EFFECTS OF REDUCED DEEP BRAIN STIMULATION FREQUENCIES IN PARKINSON’S DISEASE

Persistent Link:
http://hdl.handle.net/10150/348460
Title:
EFFECTS OF REDUCED DEEP BRAIN STIMULATION FREQUENCIES IN PARKINSON’S DISEASE
Author:
Akhtar, Shaan
Affiliation:
The University of Arizona College of Medicine - Phoenix
Issue Date:
Apr-2015
Rights:
Copyright © is held by the author. Digital access to this material is made possible by the College of Medicine - Phoenix, University of Arizona. Further transmission, reproduction or presentation (such as public display or performance) of protected items is prohibited except with permission of the author.
Collection Information:
This item is part of the College of Medicine - Phoenix Scholarly Projects 2015 collection. For more information, contact the Phoenix Biomedical Campus Library at pbc-library@email.arizona.edu.
Publisher:
The University of Arizona.
Abstract:
Deep brain stimulation (DBS) of the subthalamic nucleus (STN) is widely used and proven to be highly effective in helping alleviate symptoms of Parkinson’s disease (PD). Nevertheless, although high‐frequency DBS (>120 Hz) is initially effective in improving patients’ motor symptoms (mainly bradykinesia and tremors), many patients still develop gait disturbances, such as freezing of gait (FOG). Recent studies have reported that stimulation of the STN with low frequencies produce positive effects on gait disorders and reduces the number of FOG events. As research is being done to investigate how reduced DBS frequencies will affect gait and balance control, it is also important to understand what effects reduced DBS stimulation will have on their PD symptoms. The aim of this study was to investigate the effects that reduced DBS frequencies have on the severity of PD patients’ symptoms. The effects were studied in twelve PD patients (receiving DBS treatment) after reducing their DBS frequency. The varied DBS frequencies included: their clinically determined stimulation setting (CDS), a low stimulation setting (30 Hz), and an intermediate stimulation frequency (80 Hz). Symptom severity was measured using the Unified Parkinson’s Disease Rating Scale (UPDRS‐III), and the Hoehn‐Yahr (HY) stage score. The results were supportive of what we expected; that as DBS frequencies are decreased from the patients’ clinically determined setting, the clinical symptoms worsened. This is an important observation which will allow the appropriate clinical decisions be made as we continue to investigate the effects of reduced frequency DBS on gait and posture control.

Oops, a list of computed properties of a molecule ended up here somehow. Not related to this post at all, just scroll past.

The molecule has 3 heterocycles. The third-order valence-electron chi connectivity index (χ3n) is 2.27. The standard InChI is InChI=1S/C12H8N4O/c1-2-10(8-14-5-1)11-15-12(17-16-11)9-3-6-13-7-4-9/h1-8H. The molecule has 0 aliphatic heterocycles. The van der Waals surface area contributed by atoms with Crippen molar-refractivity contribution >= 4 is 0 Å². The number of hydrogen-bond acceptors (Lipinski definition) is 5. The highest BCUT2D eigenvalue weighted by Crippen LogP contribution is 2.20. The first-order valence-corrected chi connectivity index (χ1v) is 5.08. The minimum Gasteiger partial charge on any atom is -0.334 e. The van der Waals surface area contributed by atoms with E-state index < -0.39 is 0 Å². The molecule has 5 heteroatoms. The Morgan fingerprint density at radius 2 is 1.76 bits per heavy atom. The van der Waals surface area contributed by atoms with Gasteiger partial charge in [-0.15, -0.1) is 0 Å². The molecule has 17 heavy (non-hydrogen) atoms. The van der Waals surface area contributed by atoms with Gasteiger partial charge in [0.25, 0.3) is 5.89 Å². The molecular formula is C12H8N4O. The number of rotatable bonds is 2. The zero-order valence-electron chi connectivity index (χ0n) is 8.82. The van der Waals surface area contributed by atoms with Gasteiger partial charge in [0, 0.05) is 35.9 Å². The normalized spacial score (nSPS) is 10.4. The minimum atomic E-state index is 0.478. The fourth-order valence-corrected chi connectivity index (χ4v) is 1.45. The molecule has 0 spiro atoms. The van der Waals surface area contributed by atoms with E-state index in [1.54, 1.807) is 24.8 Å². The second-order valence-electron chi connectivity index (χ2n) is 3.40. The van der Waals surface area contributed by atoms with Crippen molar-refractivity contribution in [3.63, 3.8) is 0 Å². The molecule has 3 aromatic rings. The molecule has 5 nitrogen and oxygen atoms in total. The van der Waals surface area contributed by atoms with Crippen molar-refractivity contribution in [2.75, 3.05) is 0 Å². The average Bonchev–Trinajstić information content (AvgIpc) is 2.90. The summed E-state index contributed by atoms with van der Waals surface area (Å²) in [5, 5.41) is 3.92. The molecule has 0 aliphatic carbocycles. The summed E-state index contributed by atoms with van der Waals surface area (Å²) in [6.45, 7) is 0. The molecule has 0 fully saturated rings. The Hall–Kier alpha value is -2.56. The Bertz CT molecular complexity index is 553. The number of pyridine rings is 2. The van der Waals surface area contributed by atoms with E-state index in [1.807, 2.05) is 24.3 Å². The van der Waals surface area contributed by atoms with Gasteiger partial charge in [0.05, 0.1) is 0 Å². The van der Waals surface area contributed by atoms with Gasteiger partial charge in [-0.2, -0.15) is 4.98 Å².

Keywords:
BRAIN STIMULATION; PARKINSON’S DISEASE
MeSH Subjects:
Deep Brain Stimulation; Parkinson Disease
Description:
A Thesis submitted to The University of Arizona College of Medicine - Phoenix in partial fulfillment of the requirements for the Degree of Doctor of Medicine.
Mentor:
Krishnamurthi, Narayanan PhD; Dhall, Rohit MD

Full metadata record

DC FieldValue Language
dc.language.isoen_USen
dc.titleEFFECTS OF REDUCED DEEP BRAIN STIMULATION FREQUENCIES IN PARKINSON’S DISEASEen_US
dc.contributor.authorAkhtar, Shaanen
dc.contributor.departmentThe University of Arizona College of Medicine - Phoenixen
dc.date.issued2015-04en
dc.rightsCopyright © is held by the author. Digital access to this material is made possible by the College of Medicine - Phoenix, University of Arizona. Further transmission, reproduction or presentation (such as public display or performance) of protected items is prohibited except with permission of the author.en_US
dc.description.collectioninformationThis item is part of the College of Medicine - Phoenix Scholarly Projects 2015 collection. For more information, contact the Phoenix Biomedical Campus Library at pbc-library@email.arizona.edu.en_US
dc.publisherThe University of Arizona.en
dc.description.abstractDeep brain stimulation (DBS) of the subthalamic nucleus (STN) is widely used and proven to be highly effective in helping alleviate symptoms of Parkinson’s disease (PD). Nevertheless, although high‐frequency DBS (>120 Hz) is initially effective in improving patients’ motor symptoms (mainly bradykinesia and tremors), many patients still develop gait disturbances, such as freezing of gait (FOG). Recent studies have reported that stimulation of the STN with low frequencies produce positive effects on gait disorders and reduces the number of FOG events. As research is being done to investigate how reduced DBS frequencies will affect gait and balance control, it is also important to understand what effects reduced DBS stimulation will have on their PD symptoms. The aim of this study was to investigate the effects that reduced DBS frequencies have on the severity of PD patients’ symptoms. The effects were studied in twelve PD patients (receiving DBS treatment) after reducing their DBS frequency. The varied DBS frequencies included: their clinically determined stimulation setting (CDS), a low stimulation setting (30 Hz), and an intermediate stimulation frequency (80 Hz). Symptom severity was measured using the Unified Parkinson’s Disease Rating Scale (UPDRS‐III), and the Hoehn‐Yahr (HY) stage score. The results were supportive of what we expected; that as DBS frequencies are decreased from the patients’ clinically determined setting, the clinical symptoms worsened. This is an important observation which will allow the appropriate clinical decisions be made as we continue to investigate the effects of reduced frequency DBS on gait and posture control.en
dc.typeThesisen
dc.subjectBRAIN STIMULATIONen
dc.subjectPARKINSON’S DISEASEen
dc.subject.meshDeep Brain Stimulationen
dc.subject.meshParkinson Diseaseen
dc.descriptionA Thesis submitted to The University of Arizona College of Medicine - Phoenix in partial fulfillment of the requirements for the Degree of Doctor of Medicine.en
dc.contributor.mentorKrishnamurthi, Narayanan PhDen
dc.contributor.mentorDhall, Rohit MDen
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